Sunday, April 29, 2012
Portrait of Wally (2012)
Film chronicling the theft and return of Egon Schiele's portrait Portrait of Wally.
Portrait of Wally is a painting of Schiele’s mistress. It is part of a pair of painting, the other being a matching self portrait of Schiele. The painting belonged to Lea Bondi, a Jewish art dealer in Vienna who was an early champion of Schiele. When the Nazi’s came to power they seized her gallery and the painting from her home as well. After the war she tried desperately to get the painting back which ended up in an Austrian museum and later in the hands of a collector Bondi had contacted in the hopes of having him reclaim the painting for her.
When in 1997 the painting ended up in the Museum of Modern Art, the Manhattan DA’s office and later the US government stepped in to determine who actually owned the painting. It was a move that set off 13 years of legal battles and rude words.(David D’Arcy, one of the directors, is a former reporter at NPR who was fired for doing a factual report because the money men behind NPR and the museums caught up in the case didn’t like that he didn’t tow the BS party line)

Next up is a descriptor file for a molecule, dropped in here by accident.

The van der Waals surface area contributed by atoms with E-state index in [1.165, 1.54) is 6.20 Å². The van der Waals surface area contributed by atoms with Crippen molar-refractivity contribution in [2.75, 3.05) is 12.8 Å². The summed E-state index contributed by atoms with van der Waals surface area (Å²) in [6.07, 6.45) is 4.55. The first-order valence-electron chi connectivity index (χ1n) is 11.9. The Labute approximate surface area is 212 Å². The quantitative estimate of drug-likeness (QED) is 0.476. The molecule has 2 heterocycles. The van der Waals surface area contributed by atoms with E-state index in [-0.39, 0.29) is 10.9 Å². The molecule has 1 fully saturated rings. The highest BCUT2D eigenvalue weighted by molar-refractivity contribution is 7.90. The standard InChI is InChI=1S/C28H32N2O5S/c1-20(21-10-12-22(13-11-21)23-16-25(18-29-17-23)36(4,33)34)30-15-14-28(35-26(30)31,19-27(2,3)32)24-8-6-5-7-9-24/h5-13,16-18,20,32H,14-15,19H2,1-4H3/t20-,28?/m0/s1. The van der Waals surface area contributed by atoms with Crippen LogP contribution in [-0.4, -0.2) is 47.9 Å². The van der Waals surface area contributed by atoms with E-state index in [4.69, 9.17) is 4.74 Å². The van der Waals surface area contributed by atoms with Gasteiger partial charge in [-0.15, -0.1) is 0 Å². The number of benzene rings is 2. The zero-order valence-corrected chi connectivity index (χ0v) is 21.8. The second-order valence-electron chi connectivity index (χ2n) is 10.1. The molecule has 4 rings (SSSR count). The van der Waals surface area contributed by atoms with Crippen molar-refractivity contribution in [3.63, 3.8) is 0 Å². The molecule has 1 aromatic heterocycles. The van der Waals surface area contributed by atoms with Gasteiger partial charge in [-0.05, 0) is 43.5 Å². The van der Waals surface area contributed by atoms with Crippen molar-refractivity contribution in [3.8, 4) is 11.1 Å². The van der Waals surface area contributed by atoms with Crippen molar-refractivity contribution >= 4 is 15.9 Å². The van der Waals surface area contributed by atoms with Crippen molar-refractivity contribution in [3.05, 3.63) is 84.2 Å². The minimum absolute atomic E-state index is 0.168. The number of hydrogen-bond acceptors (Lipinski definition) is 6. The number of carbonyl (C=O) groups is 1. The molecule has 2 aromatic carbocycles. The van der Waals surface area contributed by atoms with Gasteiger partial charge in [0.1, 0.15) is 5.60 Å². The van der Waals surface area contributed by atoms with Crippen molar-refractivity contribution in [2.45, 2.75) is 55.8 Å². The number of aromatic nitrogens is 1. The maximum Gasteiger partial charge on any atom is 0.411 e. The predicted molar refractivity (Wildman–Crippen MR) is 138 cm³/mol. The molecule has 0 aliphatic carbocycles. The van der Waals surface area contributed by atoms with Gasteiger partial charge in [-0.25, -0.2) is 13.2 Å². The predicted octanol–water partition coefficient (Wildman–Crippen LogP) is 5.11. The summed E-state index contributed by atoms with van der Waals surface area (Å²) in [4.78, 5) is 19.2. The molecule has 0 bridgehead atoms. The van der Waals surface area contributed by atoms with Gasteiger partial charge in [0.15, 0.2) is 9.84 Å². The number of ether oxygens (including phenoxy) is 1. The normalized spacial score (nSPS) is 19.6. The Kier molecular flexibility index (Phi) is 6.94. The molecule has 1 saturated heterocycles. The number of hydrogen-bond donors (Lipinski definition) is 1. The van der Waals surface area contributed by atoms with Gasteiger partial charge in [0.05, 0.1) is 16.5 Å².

I’m not a fan of the film. To me it’s an hour long TV special doubled in length so it can be released as a feature film. The problem here is that they simply don’t tell us enough to fully connect to the story. There is an assumption that we already know who Schiele was, that we know about the Nazi’s, that we know how the big museums operate and that we know about the efforts to repatriate looted art, all of which are points the film only kind of sort of fleetingly addresses. I know about all of them on a larger degree than the film goes into but I still felt like an outsider listening to a conversation I’m not part of.
There is an exciting story here, but it only comes alive infrequently when we have all of the information to fully grasp what is going on. As I said, the amount of information is equal what you would get from a short Discovery Channel special. It’s not bad, but it doesn’t warrant being 90 plus minutes long.
Ultimately it has the aire of being a self important, self absorbed puff piece saying how wonderful some of the people were and how bad others are. Its more concerned with pointing fingers and puffing people up rather than informing or saying why we should care.
Wait for a PBS airing.